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Valuable Data and Weak Deterrents Spell Danger

Revelations recently over the sale of customers data by phone giant T-Mobile (subsidiary of Deutsche Telekom and Britain's fourth-biggest mobile phone provider with 16.6 million customers), has drawn attention to the increasingly tricky subject of data protection, the rights of consumers and what the UK Government and businesses are doing to enforce legislation.

The T-Mobile investigation is only the latest in a long list of data related scandals including the posting of the BNP membership on a website, various mislaid NHS CDs as well as lost Ministry of Defence memory sticks and laptops.

Involving the alleged sales of millions of records from thousands of customers, the latest scandal comes hot on the heels of a demand from the new UK Information Commissioner, Christopher Graham, to toughen up penalties. Graham said that existing penalties under the Data Protection Act are "pathetic". To make matters worse, T-Mobile who referred to the incident as 'deeply regrettable,' then went on to claim that the practice is in fact a problem for the whole industry. It would appear that selling of data for 'substantial sums' is commonplace.

With the ICO estimating that for £75 it is possible to trace the name and address of a telephone caller from their phone number and for £500 check someone's criminal record, the figures quickly add up. Data is a lucrative business.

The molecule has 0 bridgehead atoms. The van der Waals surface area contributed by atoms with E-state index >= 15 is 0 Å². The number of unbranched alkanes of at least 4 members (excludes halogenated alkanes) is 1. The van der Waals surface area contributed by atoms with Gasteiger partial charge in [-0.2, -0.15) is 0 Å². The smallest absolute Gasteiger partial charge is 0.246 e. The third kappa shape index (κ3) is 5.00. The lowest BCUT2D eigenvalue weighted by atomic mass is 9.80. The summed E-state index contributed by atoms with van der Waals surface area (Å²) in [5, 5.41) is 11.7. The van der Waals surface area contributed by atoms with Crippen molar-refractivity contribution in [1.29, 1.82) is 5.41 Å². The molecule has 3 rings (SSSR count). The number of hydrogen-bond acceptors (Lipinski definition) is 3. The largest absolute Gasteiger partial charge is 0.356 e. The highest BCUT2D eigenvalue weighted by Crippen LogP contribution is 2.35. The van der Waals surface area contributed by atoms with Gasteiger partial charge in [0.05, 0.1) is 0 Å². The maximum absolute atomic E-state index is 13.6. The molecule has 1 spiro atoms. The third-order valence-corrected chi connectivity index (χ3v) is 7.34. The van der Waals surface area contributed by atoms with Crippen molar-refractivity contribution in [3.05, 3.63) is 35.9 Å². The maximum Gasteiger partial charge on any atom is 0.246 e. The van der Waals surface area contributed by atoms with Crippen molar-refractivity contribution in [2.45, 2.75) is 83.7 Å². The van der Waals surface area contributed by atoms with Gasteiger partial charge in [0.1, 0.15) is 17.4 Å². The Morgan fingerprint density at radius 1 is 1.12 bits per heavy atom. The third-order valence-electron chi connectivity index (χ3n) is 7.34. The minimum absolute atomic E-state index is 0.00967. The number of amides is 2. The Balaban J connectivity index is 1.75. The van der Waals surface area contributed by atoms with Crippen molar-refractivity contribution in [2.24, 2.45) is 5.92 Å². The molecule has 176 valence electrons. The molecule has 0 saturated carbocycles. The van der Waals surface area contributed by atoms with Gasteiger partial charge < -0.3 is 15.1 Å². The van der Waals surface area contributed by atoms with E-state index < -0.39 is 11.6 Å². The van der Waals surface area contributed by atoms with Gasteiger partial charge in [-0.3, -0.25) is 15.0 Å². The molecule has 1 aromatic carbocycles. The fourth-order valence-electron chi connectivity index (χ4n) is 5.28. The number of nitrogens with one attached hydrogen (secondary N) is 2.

In many ways T-Mobile's is a shocking admission and in other ways not. As people lead increasingly connected lives, the massive amount of personal data stored on computers is ripe for abuse and clearly there's plenty of money to be made.

The real surprise is that up until now the range of penalties available to the judiciary is so meagre. As things stand the maximum punishment is only £5000. Mr Graham is not a happy man: 'The existing paltry fines… are simply not enough to deter people from engaging in this lucrative criminal activity. The threat of jail, not fines, will prove a stronger deterrent.' 

To this end the ICO is pushing for custodial sentences, not just fines, for breaches of data-protection law. The T-Mobile case represents part of the their submission to a Ministry of Justice inquiry into the use of prison for the known or reckless misuse of personal data.

Though the T-Mobile incident is a systemic abuse and allegedly involved only a single rogue employee, the message is clear. Data is valuable and deterrents are currently extremely weak. One way or another, as an employer or member of the public we are all threatened by the misuse of supposedly secure, protected data.

What about your organisation? Are you up to speed on data protection and fully compliant with data-protection legislation where you are?  


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References (3)

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  • Response
    Football is genuinely 1 of the largest sports in America. It has a important following.
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    Valuable Data and Weak Deterrents Spell Danger - Tax, Legal & Business News from London - St Matthew Accountants London
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    Response: TubeMate Apk 2.2.6

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